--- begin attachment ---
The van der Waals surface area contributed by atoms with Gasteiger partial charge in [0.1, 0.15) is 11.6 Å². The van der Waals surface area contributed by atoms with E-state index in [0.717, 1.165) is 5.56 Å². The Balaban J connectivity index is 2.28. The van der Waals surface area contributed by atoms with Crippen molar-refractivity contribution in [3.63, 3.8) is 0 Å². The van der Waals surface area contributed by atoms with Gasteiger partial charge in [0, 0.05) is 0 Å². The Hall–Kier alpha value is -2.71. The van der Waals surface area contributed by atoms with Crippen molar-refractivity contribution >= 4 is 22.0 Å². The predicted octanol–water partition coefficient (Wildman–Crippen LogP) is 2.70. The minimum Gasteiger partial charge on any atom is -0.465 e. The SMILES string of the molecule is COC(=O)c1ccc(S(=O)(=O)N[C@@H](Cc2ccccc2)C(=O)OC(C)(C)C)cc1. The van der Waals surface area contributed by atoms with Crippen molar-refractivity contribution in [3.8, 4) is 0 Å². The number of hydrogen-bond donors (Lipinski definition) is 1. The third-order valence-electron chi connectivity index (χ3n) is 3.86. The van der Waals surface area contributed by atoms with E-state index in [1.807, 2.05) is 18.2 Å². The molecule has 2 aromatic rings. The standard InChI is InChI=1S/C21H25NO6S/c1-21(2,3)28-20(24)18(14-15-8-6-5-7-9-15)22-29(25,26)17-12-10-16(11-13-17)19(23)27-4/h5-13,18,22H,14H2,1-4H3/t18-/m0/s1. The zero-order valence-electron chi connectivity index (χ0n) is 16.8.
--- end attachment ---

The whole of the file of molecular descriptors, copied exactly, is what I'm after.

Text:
The van der Waals surface area contributed by atoms with Gasteiger partial charge in [0.1, 0.15) is 11.6 Å². The van der Waals surface area contributed by atoms with E-state index in [0.717, 1.165) is 5.56 Å². The Balaban J connectivity index is 2.28. The van der Waals surface area contributed by atoms with Crippen molar-refractivity contribution in [3.63, 3.8) is 0 Å². The van der Waals surface area contributed by atoms with Gasteiger partial charge in [0, 0.05) is 0 Å². The Hall–Kier alpha value is -2.71. The van der Waals surface area contributed by atoms with Crippen molar-refractivity contribution >= 4 is 22.0 Å². The predicted octanol–water partition coefficient (Wildman–Crippen LogP) is 2.70. The minimum Gasteiger partial charge on any atom is -0.465 e. The SMILES string of the molecule is COC(=O)c1ccc(S(=O)(=O)N[C@@H](Cc2ccccc2)C(=O)OC(C)(C)C)cc1. The van der Waals surface area contributed by atoms with Crippen molar-refractivity contribution in [3.8, 4) is 0 Å². The number of hydrogen-bond donors (Lipinski definition) is 1. The third-order valence-electron chi connectivity index (χ3n) is 3.86. The van der Waals surface area contributed by atoms with E-state index in [1.807, 2.05) is 18.2 Å². The molecule has 2 aromatic rings. The standard InChI is InChI=1S/C21H25NO6S/c1-21(2,3)28-20(24)18(14-15-8-6-5-7-9-15)22-29(25,26)17-12-10-16(11-13-17)19(23)27-4/h5-13,18,22H,14H2,1-4H3/t18-/m0/s1. The zero-order valence-electron chi connectivity index (χ0n) is 16.8.